Malaysian Police Ready Two Election Plans
|Apr 10, 2013|
For the first time ever, according to sources in Kuala Lumpur, the Royal Police have formulated two contingency plans for the night of Malaysia's 13th general election, expected to be on April 27 or after.
The first, a source said, is "how to whisk the Prime Minister from the Putra World Trade Center where the Barisan Nasional is holding its election night celebration, back to Sri Perdana, the Prime Minister's residence, safely in the event that the Barisan Nasional loses, or if there is trouble." The second, the source said, is how to bring Opposition Leader Anwar Ibrahim from his home to the palace to be sworn in if the opposition were to win.
Implicit in both of those plans are questions whether there will be violence started by the losing side.
Both plans are unprecedented because there has never been a time in the 57-year history of the country when anybody thought the opposition might actually win. It still may not. But the fact that the plans are in place is an indication that even the police think the election is too close to call.
A call to ACP Ramli Mohamed Yoosuf, the assistant director of management for public relations at the national police headquarters at Bukit Aman in Kuala Lumpur, to ask about the plans went unanswered.
"How it will pan out is something else - whether Anwar is allowed to be sworn in if he wins, etc." a source told Asia Sentinel. "But the fact that they have these contingency plans in place would suggest that despite the confidence shown by Najib and UMNO leaders, it is going to be a very close race."
Other sources say that the mood inside the "war room," or election headquarters at the United Malays National Organization is brimming with confidence. "I don't know why," an independent source said. "They must know something."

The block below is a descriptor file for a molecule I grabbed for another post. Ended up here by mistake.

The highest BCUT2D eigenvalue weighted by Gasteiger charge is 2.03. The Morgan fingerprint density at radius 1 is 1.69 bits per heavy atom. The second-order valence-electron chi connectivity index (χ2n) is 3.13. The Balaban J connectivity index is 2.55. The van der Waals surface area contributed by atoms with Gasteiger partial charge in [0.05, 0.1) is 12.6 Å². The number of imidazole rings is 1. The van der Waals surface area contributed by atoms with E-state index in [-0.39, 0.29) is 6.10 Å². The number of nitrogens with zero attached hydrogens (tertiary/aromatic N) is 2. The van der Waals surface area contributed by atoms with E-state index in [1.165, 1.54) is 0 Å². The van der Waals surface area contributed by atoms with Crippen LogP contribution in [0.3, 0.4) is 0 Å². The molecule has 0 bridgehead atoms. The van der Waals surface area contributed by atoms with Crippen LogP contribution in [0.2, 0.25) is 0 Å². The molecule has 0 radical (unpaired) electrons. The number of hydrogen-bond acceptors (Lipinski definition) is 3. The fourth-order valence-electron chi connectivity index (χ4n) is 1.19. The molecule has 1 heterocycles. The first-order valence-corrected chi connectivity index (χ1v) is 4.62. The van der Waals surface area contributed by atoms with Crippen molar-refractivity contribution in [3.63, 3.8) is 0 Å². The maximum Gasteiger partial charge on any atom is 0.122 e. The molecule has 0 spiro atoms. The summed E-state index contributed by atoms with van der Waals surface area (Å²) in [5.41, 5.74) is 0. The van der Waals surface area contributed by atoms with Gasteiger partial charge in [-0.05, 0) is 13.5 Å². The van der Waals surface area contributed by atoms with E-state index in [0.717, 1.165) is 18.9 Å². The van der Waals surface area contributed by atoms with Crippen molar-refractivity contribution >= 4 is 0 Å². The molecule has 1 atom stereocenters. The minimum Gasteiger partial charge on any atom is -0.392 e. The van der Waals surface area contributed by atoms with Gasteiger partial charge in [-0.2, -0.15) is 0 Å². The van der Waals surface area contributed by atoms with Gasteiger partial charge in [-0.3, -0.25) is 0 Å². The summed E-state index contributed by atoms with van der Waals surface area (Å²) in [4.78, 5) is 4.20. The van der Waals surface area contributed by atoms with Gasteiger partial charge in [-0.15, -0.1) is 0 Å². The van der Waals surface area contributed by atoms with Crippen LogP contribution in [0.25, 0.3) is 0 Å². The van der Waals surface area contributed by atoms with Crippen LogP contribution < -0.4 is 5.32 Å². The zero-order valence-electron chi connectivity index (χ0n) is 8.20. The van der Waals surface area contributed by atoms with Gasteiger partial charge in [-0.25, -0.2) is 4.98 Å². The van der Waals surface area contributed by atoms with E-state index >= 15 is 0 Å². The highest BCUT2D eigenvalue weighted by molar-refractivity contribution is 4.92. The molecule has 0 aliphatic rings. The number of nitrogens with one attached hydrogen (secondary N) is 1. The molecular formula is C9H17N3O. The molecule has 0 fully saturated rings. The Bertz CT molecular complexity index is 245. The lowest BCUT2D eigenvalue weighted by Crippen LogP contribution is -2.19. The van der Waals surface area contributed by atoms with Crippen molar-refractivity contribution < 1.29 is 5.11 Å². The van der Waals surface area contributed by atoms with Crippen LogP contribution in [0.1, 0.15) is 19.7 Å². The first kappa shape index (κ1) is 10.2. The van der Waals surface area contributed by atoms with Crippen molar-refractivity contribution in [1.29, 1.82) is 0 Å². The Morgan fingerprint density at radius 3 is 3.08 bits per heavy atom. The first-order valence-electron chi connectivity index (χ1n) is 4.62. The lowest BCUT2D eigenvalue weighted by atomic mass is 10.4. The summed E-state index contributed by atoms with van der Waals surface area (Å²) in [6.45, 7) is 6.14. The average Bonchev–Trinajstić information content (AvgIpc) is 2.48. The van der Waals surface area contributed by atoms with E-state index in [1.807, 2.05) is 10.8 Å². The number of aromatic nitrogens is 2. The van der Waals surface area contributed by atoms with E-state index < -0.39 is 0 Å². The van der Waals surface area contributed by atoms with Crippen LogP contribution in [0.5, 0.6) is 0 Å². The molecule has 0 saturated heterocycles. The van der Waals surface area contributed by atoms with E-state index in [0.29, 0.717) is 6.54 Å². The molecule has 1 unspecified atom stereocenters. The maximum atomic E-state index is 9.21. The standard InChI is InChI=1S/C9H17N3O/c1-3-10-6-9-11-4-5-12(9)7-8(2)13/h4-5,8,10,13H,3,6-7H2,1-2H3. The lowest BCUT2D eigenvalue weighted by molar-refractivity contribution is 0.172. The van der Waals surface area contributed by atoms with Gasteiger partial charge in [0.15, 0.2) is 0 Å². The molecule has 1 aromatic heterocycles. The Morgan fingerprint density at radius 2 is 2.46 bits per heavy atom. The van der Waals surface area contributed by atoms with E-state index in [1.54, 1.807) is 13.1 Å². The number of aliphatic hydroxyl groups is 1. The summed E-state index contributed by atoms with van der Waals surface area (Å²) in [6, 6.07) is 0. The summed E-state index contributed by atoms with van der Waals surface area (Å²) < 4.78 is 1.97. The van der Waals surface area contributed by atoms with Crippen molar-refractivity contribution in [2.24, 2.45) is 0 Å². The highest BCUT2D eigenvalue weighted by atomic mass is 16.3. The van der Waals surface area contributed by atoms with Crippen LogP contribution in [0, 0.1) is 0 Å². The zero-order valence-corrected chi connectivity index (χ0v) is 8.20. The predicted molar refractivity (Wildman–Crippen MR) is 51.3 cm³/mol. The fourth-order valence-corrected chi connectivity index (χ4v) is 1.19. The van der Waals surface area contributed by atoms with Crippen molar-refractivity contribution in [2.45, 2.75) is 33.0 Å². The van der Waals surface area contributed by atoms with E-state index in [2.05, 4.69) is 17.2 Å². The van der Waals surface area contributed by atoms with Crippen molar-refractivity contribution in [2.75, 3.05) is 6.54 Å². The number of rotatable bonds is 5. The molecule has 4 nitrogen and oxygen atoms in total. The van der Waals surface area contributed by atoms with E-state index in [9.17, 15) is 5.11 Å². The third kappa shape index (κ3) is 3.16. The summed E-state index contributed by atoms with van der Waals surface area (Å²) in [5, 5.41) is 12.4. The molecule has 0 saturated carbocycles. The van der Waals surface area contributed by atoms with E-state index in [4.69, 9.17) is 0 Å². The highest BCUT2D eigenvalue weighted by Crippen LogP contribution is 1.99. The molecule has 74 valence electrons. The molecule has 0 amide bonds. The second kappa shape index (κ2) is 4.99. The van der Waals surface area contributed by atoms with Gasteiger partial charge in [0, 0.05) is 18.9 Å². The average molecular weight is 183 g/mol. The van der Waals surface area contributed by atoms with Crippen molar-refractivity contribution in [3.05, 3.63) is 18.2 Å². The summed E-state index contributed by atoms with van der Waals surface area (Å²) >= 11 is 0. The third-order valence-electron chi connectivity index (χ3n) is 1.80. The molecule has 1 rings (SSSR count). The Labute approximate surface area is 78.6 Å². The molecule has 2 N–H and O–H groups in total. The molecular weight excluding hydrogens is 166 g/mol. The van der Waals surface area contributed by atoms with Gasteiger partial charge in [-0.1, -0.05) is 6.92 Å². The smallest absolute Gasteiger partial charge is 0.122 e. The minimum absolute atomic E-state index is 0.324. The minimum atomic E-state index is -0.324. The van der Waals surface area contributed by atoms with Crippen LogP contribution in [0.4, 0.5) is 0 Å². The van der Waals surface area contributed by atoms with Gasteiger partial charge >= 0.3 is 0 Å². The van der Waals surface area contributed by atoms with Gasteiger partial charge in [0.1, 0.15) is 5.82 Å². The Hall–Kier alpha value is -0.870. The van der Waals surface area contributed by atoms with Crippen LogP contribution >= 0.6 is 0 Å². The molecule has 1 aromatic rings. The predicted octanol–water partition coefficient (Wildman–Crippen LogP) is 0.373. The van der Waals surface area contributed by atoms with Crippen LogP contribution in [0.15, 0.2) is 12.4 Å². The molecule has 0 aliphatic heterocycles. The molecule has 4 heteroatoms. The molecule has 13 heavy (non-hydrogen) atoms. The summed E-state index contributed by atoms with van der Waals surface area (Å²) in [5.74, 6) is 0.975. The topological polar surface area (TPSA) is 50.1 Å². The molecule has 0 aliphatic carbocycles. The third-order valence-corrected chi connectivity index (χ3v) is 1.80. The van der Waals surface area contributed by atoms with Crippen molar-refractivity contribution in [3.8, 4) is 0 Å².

Both the Barisan Nasional, or national ruling coalition, and Pakatan Rakyat, the three-party opposition coalition, have been campaigning feverishly for months. However, a number of factors are strongly in favor of the Barisan, particularly in the way the districts are laid out. The below chart of previous elections, prepared by Greg Lopez for the New Mandala website, based at the Australian National University's College of Asia, shows that since the country became a nation, the Barisan's popular vote has always run well below the number of seats it captured in Parliament.
Even though it only won 50.14 percent of the votes in the 2008 national election to the opposition's 46.41 percent, the Barisan managed to retain 63.1 percent of the seats against only 36.9 percent for the opposition. In 1969, the year that disaster struck in the form of murderous race riots, the Barisan actually gained only 49.3 percent of the popular vote against 50.7 percent for the opposition, but it still won 66 percent of the parliamentary seats against 34 percent for the opposition.
The districts haven't been reapportioned. So in order for the opposition to actually take control of the Parliament, the opposition probably must win a substantially larger number of the votes.